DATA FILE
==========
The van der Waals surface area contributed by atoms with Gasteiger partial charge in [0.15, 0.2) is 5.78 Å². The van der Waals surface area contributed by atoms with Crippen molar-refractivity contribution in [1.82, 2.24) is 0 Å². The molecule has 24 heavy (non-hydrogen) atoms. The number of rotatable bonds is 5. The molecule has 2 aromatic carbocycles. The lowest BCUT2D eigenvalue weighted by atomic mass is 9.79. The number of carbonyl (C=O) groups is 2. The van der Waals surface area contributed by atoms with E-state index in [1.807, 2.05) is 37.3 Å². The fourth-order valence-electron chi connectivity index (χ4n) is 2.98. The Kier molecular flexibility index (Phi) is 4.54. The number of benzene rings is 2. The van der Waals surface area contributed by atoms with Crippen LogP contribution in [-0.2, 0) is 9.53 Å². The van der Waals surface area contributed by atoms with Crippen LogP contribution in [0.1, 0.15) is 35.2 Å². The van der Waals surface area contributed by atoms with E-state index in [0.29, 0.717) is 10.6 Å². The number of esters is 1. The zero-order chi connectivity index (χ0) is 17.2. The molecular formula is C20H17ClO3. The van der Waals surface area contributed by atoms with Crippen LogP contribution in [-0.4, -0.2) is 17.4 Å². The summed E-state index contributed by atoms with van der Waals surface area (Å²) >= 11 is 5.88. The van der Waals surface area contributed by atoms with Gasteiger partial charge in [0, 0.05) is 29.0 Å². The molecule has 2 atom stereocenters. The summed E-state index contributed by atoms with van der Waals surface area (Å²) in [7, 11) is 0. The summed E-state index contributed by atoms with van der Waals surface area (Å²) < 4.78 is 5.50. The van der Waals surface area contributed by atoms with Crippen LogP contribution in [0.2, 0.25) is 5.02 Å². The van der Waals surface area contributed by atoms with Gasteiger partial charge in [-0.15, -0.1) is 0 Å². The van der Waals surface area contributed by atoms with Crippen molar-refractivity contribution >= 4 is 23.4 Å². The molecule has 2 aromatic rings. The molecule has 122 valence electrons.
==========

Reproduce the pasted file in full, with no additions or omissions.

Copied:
The van der Waals surface area contributed by atoms with Gasteiger partial charge in [0.15, 0.2) is 5.78 Å². The van der Waals surface area contributed by atoms with Crippen molar-refractivity contribution in [1.82, 2.24) is 0 Å². The molecule has 24 heavy (non-hydrogen) atoms. The number of rotatable bonds is 5. The molecule has 2 aromatic carbocycles. The lowest BCUT2D eigenvalue weighted by atomic mass is 9.79. The number of carbonyl (C=O) groups is 2. The van der Waals surface area contributed by atoms with E-state index in [1.807, 2.05) is 37.3 Å². The fourth-order valence-electron chi connectivity index (χ4n) is 2.98. The Kier molecular flexibility index (Phi) is 4.54. The number of benzene rings is 2. The van der Waals surface area contributed by atoms with Crippen LogP contribution in [-0.2, 0) is 9.53 Å². The van der Waals surface area contributed by atoms with Crippen LogP contribution in [0.1, 0.15) is 35.2 Å². The van der Waals surface area contributed by atoms with E-state index in [0.29, 0.717) is 10.6 Å². The number of esters is 1. The zero-order chi connectivity index (χ0) is 17.2. The molecular formula is C20H17ClO3. The van der Waals surface area contributed by atoms with Crippen LogP contribution in [-0.4, -0.2) is 17.4 Å². The summed E-state index contributed by atoms with van der Waals surface area (Å²) >= 11 is 5.88. The van der Waals surface area contributed by atoms with Gasteiger partial charge in [0, 0.05) is 29.0 Å². The molecule has 2 atom stereocenters. The summed E-state index contributed by atoms with van der Waals surface area (Å²) in [7, 11) is 0. The summed E-state index contributed by atoms with van der Waals surface area (Å²) < 4.78 is 5.50. The van der Waals surface area contributed by atoms with Crippen LogP contribution in [0.2, 0.25) is 5.02 Å². The van der Waals surface area contributed by atoms with Gasteiger partial charge in [-0.15, -0.1) is 0 Å². The van der Waals surface area contributed by atoms with Crippen molar-refractivity contribution >= 4 is 23.4 Å². The molecule has 2 aromatic rings. The molecule has 122 valence electrons.